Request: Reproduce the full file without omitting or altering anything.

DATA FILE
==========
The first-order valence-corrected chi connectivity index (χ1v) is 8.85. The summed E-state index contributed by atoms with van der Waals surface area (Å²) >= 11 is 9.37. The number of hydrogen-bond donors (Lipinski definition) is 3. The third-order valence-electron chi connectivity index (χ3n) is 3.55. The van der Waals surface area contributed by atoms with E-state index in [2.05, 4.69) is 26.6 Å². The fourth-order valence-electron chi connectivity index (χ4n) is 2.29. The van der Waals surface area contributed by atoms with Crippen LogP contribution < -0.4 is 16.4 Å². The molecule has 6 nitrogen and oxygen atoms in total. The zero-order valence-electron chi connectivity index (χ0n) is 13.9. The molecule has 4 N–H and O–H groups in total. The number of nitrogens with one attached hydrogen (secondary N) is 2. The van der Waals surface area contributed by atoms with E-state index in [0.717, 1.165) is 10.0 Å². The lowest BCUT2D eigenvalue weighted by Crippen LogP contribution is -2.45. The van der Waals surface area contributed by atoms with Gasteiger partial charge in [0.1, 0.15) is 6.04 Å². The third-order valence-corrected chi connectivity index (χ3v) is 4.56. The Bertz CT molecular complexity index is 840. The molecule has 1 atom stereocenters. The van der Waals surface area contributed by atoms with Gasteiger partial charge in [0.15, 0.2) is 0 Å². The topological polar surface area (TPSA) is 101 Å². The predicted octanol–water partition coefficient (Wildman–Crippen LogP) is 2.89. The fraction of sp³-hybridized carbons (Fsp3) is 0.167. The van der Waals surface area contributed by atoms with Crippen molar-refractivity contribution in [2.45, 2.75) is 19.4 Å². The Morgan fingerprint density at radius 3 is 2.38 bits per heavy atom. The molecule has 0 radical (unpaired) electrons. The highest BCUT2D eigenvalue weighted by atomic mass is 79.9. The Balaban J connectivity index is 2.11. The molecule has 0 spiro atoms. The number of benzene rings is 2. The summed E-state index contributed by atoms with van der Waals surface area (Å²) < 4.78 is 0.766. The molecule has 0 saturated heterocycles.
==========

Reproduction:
The first-order valence-corrected chi connectivity index (χ1v) is 8.85. The summed E-state index contributed by atoms with van der Waals surface area (Å²) >= 11 is 9.37. The number of hydrogen-bond donors (Lipinski definition) is 3. The third-order valence-electron chi connectivity index (χ3n) is 3.55. The van der Waals surface area contributed by atoms with E-state index in [2.05, 4.69) is 26.6 Å². The fourth-order valence-electron chi connectivity index (χ4n) is 2.29. The van der Waals surface area contributed by atoms with Crippen LogP contribution < -0.4 is 16.4 Å². The molecule has 6 nitrogen and oxygen atoms in total. The zero-order valence-electron chi connectivity index (χ0n) is 13.9. The molecule has 4 N–H and O–H groups in total. The number of nitrogens with one attached hydrogen (secondary N) is 2. The van der Waals surface area contributed by atoms with E-state index in [0.717, 1.165) is 10.0 Å². The lowest BCUT2D eigenvalue weighted by Crippen LogP contribution is -2.45. The van der Waals surface area contributed by atoms with Gasteiger partial charge in [0.1, 0.15) is 6.04 Å². The third-order valence-corrected chi connectivity index (χ3v) is 4.56. The Bertz CT molecular complexity index is 840. The molecule has 1 atom stereocenters. The van der Waals surface area contributed by atoms with Gasteiger partial charge in [0.15, 0.2) is 0 Å². The topological polar surface area (TPSA) is 101 Å². The predicted octanol–water partition coefficient (Wildman–Crippen LogP) is 2.89. The fraction of sp³-hybridized carbons (Fsp3) is 0.167. The van der Waals surface area contributed by atoms with Crippen molar-refractivity contribution in [2.45, 2.75) is 19.4 Å². The Morgan fingerprint density at radius 3 is 2.38 bits per heavy atom. The molecule has 0 radical (unpaired) electrons. The highest BCUT2D eigenvalue weighted by atomic mass is 79.9. The Balaban J connectivity index is 2.11. The molecule has 0 spiro atoms. The number of benzene rings is 2. The summed E-state index contributed by atoms with van der Waals surface area (Å²) < 4.78 is 0.766. The molecule has 0 saturated heterocycles.